"You never want to see a guy get hurt," said Davis. "Guys have worked extremely hard to be here and Goran [Dragic] and Bam [Adebayo] are key guys to their team. It always sucks when guys get injured. We still have to worry about the other guys that are going to play and go out there and win the series."

After three consecutive Gentleman's Sweeps leading up to the NBA Finals, Lakers' head coach Frank Vogel promised his team would be "locked in" for Game 1.

The Lakers must have not listened as they started sluggish, trailing 23-10 after the first few minutes of action. However, L.A. responded with a 21-5 run of their own to take a 31-28 lead after the first quarter. They would never trail again.

"They smacked us in the mouth," said James. "We had to get a feel for how hard Miami plays. So after they got out to a 23-10 lead, we knew how hard we had to play to be in this game."

The Lakers seized control against the shorthanded Heat in the second half, controlling the paint as they jumped out to a 32-point lead midway through the third quarter.

Butler did his best to keep the Heat in the game, scoring 23 points on 8-of-13 shooting. Kendrick Nunn scored 18 points off the bench. Tyler Herro had 14.

"I just take what the game gives me for the most part," said Butler of his quiet 23 points. "I still have a lot of belief in all my teammates. I still have to make sure everybody else gets their touches and the shots they need. We've been playing this way all along and that's our formula for success."

Ironically, the Lakers and Heat have played in 13 out of the last 20 NBA Finals, more than any other teams including Cleveland and Golden State. LeBron James alone has played in 10 out of the last 20 NBA Finals.

Seeking his fourth NBA Championship, James silently flirted with a triple-double, finishing with 25 points, 13 rebounds, and nine assists.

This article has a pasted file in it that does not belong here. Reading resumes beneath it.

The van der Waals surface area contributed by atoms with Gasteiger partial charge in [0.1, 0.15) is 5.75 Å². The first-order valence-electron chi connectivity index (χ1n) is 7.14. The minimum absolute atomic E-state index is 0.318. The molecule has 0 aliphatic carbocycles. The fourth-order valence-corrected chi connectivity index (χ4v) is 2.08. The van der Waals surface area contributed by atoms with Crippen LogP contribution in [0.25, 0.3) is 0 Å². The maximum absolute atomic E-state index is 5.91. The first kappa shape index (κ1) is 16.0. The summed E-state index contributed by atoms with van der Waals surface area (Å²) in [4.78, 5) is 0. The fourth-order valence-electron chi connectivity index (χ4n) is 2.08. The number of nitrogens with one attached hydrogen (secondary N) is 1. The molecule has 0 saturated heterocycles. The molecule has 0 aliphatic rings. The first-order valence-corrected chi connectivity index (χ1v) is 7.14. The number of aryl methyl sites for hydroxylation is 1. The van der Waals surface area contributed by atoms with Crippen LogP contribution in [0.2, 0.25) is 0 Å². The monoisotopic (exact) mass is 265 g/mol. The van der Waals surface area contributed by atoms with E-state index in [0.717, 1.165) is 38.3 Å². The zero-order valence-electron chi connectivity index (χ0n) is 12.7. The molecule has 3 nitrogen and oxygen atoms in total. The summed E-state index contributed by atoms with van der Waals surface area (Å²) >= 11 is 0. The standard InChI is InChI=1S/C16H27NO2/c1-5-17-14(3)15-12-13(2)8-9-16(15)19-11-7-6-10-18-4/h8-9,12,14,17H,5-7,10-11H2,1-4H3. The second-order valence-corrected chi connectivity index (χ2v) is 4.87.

"I've been preparing for this moment for quite awhile," said James. "Fans or no fans, the inner challenge to be playing in the Finals again was great, but we have so much more work to do. The job is not done and we're not satisfied winning one game. It's that simple."

In what is assumed to be the first NBA Finals without fans in attendance, neither team seemed to be lacking the energy, motivation, or intensity needed.

For the millions of Lakers fans watching at home throughout the world, they were elated to see legends Shaquille O'Neal, Barack Obama, and Pau Gasol (wearing a Kobe Bryant jersey) among the virtual fans watching the game.

Friends and family in attendance applauded, screamed, and cheered with delight as the Lakers played inspired basketball throughout the game. Kentavious-Caldwell Pope had 13 points and Danny Green chipped in 11.

"I'm just ready to shoot and try and stay in a rhythm," said Caldwell Pope. "I try not to worry about how many shots I'm getting or how the game is going. I just try and play my game: defense, run the floor, and knock down shots when the ball comes to me."

Green and James are both looking to join elite company as players who have won an NBA Championship with three different teams.

As both Green and James will tell you, its important to begin any series on the right foot, especially in the NBA Finals.

The Lakers started the series off with a convincing win, proving why they are the overwhelming favorites to win the series. Now, the Heat must respond and try and accomplish the daunting task of stopping not one, but two superstars in James and Davis in Game 2.